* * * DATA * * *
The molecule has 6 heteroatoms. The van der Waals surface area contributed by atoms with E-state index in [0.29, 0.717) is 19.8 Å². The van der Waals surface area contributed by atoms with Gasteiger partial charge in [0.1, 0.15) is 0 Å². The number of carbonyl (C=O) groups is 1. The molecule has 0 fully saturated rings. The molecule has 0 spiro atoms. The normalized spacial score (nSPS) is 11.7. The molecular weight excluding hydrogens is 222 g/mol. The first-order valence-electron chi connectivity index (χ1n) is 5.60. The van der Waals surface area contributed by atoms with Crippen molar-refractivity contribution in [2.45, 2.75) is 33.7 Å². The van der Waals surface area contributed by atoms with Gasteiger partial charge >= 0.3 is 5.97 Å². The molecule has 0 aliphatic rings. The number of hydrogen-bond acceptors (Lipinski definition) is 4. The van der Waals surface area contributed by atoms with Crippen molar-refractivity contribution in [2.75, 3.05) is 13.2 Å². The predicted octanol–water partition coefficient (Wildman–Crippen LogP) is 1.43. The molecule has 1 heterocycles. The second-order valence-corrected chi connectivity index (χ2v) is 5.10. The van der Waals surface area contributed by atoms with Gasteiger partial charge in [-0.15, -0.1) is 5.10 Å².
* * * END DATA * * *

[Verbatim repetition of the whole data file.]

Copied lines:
The molecule has 6 heteroatoms. The van der Waals surface area contributed by atoms with E-state index in [0.29, 0.717) is 19.8 Å². The van der Waals surface area contributed by atoms with Gasteiger partial charge in [0.1, 0.15) is 0 Å². The number of carbonyl (C=O) groups is 1. The molecule has 0 fully saturated rings. The molecule has 0 spiro atoms. The normalized spacial score (nSPS) is 11.7. The molecular weight excluding hydrogens is 222 g/mol. The first-order valence-electron chi connectivity index (χ1n) is 5.60. The van der Waals surface area contributed by atoms with Crippen molar-refractivity contribution in [2.45, 2.75) is 33.7 Å². The van der Waals surface area contributed by atoms with Gasteiger partial charge >= 0.3 is 5.97 Å². The molecule has 0 aliphatic rings. The number of hydrogen-bond acceptors (Lipinski definition) is 4. The van der Waals surface area contributed by atoms with Crippen molar-refractivity contribution in [2.75, 3.05) is 13.2 Å². The predicted octanol–water partition coefficient (Wildman–Crippen LogP) is 1.43. The molecule has 1 heterocycles. The second-order valence-corrected chi connectivity index (χ2v) is 5.10. The van der Waals surface area contributed by atoms with Gasteiger partial charge in [-0.15, -0.1) is 5.10 Å².